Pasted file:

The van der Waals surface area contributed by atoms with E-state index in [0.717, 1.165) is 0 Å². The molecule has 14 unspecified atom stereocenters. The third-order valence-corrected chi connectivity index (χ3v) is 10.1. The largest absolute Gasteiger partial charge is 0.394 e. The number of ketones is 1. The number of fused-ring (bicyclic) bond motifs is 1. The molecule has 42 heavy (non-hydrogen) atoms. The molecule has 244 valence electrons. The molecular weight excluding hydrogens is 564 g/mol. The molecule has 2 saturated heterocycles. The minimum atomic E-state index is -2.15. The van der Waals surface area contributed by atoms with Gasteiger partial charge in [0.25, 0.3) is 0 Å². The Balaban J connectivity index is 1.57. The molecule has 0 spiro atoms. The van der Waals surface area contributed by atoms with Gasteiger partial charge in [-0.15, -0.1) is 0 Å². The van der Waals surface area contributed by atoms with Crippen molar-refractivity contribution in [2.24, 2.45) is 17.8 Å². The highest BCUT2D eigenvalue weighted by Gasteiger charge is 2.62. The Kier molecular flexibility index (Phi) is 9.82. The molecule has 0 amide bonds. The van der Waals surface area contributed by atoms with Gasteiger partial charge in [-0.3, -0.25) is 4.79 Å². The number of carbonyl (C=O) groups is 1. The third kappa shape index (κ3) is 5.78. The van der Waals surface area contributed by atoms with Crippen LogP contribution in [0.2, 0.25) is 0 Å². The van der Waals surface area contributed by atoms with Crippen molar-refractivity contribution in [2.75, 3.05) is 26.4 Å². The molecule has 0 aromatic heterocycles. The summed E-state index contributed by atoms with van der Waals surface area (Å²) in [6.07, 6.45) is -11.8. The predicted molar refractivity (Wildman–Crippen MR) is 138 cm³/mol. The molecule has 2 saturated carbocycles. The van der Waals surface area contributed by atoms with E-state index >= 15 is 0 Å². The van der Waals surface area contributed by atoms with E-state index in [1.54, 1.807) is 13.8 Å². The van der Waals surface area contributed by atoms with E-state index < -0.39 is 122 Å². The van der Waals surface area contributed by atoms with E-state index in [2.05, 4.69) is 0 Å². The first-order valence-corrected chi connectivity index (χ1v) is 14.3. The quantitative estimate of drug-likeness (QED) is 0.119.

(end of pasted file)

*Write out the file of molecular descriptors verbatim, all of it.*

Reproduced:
The van der Waals surface area contributed by atoms with E-state index in [0.717, 1.165) is 0 Å². The molecule has 14 unspecified atom stereocenters. The third-order valence-corrected chi connectivity index (χ3v) is 10.1. The largest absolute Gasteiger partial charge is 0.394 e. The number of ketones is 1. The number of fused-ring (bicyclic) bond motifs is 1. The molecule has 42 heavy (non-hydrogen) atoms. The molecule has 244 valence electrons. The molecular weight excluding hydrogens is 564 g/mol. The molecule has 2 saturated heterocycles. The minimum atomic E-state index is -2.15. The van der Waals surface area contributed by atoms with Gasteiger partial charge in [0.25, 0.3) is 0 Å². The Balaban J connectivity index is 1.57. The molecule has 0 spiro atoms. The van der Waals surface area contributed by atoms with Gasteiger partial charge in [-0.15, -0.1) is 0 Å². The van der Waals surface area contributed by atoms with Crippen molar-refractivity contribution in [2.24, 2.45) is 17.8 Å². The highest BCUT2D eigenvalue weighted by Gasteiger charge is 2.62. The Kier molecular flexibility index (Phi) is 9.82. The molecule has 0 amide bonds. The van der Waals surface area contributed by atoms with Gasteiger partial charge in [-0.3, -0.25) is 4.79 Å². The number of carbonyl (C=O) groups is 1. The third kappa shape index (κ3) is 5.78. The van der Waals surface area contributed by atoms with Crippen LogP contribution in [0.2, 0.25) is 0 Å². The van der Waals surface area contributed by atoms with Crippen molar-refractivity contribution in [2.75, 3.05) is 26.4 Å². The molecule has 0 aromatic heterocycles. The summed E-state index contributed by atoms with van der Waals surface area (Å²) in [6.07, 6.45) is -11.8. The predicted molar refractivity (Wildman–Crippen MR) is 138 cm³/mol. The molecule has 2 saturated carbocycles. The van der Waals surface area contributed by atoms with E-state index >= 15 is 0 Å². The van der Waals surface area contributed by atoms with E-state index in [1.54, 1.807) is 13.8 Å². The van der Waals surface area contributed by atoms with E-state index < -0.39 is 122 Å². The van der Waals surface area contributed by atoms with E-state index in [2.05, 4.69) is 0 Å². The first-order valence-corrected chi connectivity index (χ1v) is 14.3. The quantitative estimate of drug-likeness (QED) is 0.119.